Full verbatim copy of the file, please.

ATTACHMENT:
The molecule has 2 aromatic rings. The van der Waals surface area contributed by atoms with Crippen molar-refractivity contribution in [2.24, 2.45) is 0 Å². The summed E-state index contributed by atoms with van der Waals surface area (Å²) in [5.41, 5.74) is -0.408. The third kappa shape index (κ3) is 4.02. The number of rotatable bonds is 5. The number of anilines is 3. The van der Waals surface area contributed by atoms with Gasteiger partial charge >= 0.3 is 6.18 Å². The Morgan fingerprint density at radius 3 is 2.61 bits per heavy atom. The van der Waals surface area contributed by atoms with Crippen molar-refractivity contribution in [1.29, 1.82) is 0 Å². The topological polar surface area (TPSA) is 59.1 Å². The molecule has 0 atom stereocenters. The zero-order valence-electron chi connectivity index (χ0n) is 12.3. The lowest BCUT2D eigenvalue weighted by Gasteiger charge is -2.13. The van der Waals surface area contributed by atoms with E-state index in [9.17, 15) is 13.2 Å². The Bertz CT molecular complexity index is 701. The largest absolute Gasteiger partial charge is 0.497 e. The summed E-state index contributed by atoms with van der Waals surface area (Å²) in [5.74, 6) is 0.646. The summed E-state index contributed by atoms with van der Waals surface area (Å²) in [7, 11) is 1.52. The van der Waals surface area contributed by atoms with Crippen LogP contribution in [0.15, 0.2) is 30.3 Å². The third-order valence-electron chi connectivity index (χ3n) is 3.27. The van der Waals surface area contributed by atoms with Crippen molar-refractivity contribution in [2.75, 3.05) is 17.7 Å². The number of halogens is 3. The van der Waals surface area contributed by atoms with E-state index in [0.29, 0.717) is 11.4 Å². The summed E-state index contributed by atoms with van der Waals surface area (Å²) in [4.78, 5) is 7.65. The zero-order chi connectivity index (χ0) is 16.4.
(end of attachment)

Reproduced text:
The molecule has 2 aromatic rings. The van der Waals surface area contributed by atoms with Crippen molar-refractivity contribution in [2.24, 2.45) is 0 Å². The summed E-state index contributed by atoms with van der Waals surface area (Å²) in [5.41, 5.74) is -0.408. The third kappa shape index (κ3) is 4.02. The number of rotatable bonds is 5. The number of anilines is 3. The van der Waals surface area contributed by atoms with Gasteiger partial charge >= 0.3 is 6.18 Å². The Morgan fingerprint density at radius 3 is 2.61 bits per heavy atom. The van der Waals surface area contributed by atoms with Crippen molar-refractivity contribution in [1.29, 1.82) is 0 Å². The topological polar surface area (TPSA) is 59.1 Å². The molecule has 0 atom stereocenters. The zero-order valence-electron chi connectivity index (χ0n) is 12.3. The lowest BCUT2D eigenvalue weighted by Gasteiger charge is -2.13. The van der Waals surface area contributed by atoms with E-state index in [9.17, 15) is 13.2 Å². The Bertz CT molecular complexity index is 701. The largest absolute Gasteiger partial charge is 0.497 e. The summed E-state index contributed by atoms with van der Waals surface area (Å²) in [5.74, 6) is 0.646. The summed E-state index contributed by atoms with van der Waals surface area (Å²) in [7, 11) is 1.52. The van der Waals surface area contributed by atoms with Crippen LogP contribution in [0.15, 0.2) is 30.3 Å². The third-order valence-electron chi connectivity index (χ3n) is 3.27. The van der Waals surface area contributed by atoms with Crippen molar-refractivity contribution in [2.75, 3.05) is 17.7 Å². The number of halogens is 3. The van der Waals surface area contributed by atoms with E-state index in [0.29, 0.717) is 11.4 Å². The summed E-state index contributed by atoms with van der Waals surface area (Å²) in [4.78, 5) is 7.65. The zero-order chi connectivity index (χ0) is 16.4.